General Measures:
 Goals of treatment are to relieve the symptoms and eliminate the gastric irritant or other cause
 Stop smoking.
 Hospitalization may be required if excessive bleeding occurs.
Medications:
 For minor discomfort, you may use non-prescription antacids or acetaminophen. Don't use aspirin.
 Other medications such as ulcer-healing drugs may be prescribed- H2 receptor antagonists such as ranitidine (Zantac) and nizatidine (Axid).
 Helicobacter pylori can be eliminated by treating with a special regimen which is a combination of two antibiotics and an ulcer healing medication (e.g. omeprazole).
 Prostaglandins e.g. misoprostol (cytotec) may help allay gastric mucosal injury. May be used with NSAIDS to prevent gastritis.
Activity:

Resume normal activities as soon as symptoms improve.

Diet:
 Don't eat solid food on the first day of the attack. Drink liquids frequently, preferably milk or water. Resume a normal diet slowly, but avoid hot and spicy foods until symptoms disappear.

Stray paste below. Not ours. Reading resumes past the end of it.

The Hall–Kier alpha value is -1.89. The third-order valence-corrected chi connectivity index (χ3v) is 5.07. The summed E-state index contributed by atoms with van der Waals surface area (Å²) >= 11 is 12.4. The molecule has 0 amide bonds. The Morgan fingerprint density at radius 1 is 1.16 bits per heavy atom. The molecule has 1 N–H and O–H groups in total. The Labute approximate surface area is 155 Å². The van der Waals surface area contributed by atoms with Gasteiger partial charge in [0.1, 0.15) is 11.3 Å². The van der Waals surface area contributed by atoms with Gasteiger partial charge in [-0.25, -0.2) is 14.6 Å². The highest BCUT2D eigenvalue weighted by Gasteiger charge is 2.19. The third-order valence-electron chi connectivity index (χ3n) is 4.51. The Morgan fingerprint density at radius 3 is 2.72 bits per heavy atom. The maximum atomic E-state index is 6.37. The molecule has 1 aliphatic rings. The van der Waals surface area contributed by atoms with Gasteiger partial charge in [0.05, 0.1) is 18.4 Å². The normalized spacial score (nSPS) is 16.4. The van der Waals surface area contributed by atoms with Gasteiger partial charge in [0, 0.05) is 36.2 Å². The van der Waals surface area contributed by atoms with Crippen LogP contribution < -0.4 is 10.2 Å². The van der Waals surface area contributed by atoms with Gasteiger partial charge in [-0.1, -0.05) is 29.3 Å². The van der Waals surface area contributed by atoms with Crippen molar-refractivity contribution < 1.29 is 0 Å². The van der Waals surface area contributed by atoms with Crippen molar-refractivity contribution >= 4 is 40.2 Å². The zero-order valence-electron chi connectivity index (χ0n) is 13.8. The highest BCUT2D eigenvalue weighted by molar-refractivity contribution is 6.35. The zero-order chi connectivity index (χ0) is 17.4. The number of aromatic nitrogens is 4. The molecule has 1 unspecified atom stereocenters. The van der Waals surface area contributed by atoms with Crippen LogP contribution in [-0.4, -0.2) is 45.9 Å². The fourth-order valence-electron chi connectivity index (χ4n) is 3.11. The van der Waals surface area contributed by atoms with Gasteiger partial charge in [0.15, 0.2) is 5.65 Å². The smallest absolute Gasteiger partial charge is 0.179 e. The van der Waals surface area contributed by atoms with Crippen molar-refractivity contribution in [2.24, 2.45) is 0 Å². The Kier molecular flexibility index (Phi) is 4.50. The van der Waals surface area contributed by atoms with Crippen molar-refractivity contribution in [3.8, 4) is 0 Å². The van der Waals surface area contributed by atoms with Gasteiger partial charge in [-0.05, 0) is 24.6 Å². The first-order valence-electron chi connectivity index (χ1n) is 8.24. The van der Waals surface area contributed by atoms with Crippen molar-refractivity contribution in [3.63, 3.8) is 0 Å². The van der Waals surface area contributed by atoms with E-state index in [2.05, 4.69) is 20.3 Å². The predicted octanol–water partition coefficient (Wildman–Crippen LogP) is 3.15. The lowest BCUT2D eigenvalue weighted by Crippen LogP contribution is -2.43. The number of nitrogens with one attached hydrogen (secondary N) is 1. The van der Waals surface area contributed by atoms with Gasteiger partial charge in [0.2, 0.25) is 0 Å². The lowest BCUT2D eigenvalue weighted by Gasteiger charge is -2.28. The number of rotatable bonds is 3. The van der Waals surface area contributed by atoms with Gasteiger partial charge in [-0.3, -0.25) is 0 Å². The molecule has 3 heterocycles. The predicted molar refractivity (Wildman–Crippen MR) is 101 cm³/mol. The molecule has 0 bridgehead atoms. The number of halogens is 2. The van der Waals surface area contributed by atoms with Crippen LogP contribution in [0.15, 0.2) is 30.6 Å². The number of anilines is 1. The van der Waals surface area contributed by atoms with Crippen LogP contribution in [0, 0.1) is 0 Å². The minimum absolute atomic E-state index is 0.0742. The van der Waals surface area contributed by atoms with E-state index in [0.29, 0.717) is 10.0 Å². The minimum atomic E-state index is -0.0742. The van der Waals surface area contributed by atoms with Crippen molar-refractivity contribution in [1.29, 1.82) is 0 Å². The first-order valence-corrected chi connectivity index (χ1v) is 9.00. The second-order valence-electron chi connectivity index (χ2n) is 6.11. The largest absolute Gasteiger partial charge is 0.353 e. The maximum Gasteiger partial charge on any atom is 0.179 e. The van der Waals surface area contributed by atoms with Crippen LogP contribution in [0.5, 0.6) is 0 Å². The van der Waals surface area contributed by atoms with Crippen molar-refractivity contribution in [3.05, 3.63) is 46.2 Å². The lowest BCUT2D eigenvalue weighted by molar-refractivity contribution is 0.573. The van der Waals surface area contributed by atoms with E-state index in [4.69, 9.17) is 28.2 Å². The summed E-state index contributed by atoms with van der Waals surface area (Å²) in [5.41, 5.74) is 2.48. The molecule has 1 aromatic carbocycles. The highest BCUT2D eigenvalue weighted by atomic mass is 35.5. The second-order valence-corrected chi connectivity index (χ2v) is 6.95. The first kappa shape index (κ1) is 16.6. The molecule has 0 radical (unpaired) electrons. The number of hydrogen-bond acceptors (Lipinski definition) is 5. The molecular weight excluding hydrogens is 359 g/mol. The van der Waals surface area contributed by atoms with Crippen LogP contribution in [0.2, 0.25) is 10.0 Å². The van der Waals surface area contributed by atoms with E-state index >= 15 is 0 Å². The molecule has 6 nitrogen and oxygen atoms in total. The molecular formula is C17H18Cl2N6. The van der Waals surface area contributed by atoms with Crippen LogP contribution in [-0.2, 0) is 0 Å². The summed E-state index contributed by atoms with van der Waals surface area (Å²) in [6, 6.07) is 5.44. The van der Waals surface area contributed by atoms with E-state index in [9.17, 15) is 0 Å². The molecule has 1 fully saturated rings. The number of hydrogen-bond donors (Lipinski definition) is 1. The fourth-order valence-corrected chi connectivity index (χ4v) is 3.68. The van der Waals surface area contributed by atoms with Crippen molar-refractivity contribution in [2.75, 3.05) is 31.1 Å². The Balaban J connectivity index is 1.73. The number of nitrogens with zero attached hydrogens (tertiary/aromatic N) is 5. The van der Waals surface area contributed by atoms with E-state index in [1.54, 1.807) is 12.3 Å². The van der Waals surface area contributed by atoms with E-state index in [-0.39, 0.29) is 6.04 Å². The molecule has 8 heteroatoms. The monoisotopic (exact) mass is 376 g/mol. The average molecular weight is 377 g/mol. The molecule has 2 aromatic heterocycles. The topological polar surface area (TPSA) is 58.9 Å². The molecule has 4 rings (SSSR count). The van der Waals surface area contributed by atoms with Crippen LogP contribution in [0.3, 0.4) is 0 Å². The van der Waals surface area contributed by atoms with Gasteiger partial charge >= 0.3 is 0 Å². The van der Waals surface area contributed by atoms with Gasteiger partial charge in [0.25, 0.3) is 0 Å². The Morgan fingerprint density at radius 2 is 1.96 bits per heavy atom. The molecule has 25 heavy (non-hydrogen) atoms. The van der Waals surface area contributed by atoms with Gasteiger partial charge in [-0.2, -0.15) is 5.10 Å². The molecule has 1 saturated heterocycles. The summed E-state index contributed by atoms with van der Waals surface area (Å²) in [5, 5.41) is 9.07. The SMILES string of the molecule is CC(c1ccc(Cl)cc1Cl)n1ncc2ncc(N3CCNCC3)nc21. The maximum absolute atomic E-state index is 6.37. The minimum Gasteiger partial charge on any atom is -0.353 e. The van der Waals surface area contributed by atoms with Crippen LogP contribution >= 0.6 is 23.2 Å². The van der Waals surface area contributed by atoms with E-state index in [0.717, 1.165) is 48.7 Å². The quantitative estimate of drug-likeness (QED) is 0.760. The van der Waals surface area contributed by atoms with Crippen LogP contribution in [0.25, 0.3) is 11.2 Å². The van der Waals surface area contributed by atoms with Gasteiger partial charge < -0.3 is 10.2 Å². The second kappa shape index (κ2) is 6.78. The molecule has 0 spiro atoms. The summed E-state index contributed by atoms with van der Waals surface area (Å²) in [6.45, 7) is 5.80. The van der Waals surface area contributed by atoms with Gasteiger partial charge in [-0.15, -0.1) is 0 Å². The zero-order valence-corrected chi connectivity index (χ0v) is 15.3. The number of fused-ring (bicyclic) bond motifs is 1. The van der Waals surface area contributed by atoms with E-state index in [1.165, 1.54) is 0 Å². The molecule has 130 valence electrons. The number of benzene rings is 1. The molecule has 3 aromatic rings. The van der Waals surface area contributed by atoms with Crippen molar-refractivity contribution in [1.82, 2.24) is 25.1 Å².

Avoid caffeine
Possible Complications :
 Bleeding is an uncommon but dangerous complication, especially in elderly.
Prognosis
Usually curable in several days if the cause is eliminated. Recurrence of Helicobacter pylori infection may require a repeated course of treatment.
Other

'Nothing Specified'.

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"... Gastritis is inflammation of the lining of the stomach.

The lining of the stomach is remarkably resistant to injury from the acid and the digestive enzymes. Nevertheless, the stomach lining can sometimes become irritated and inflamed. ..."  in the article below...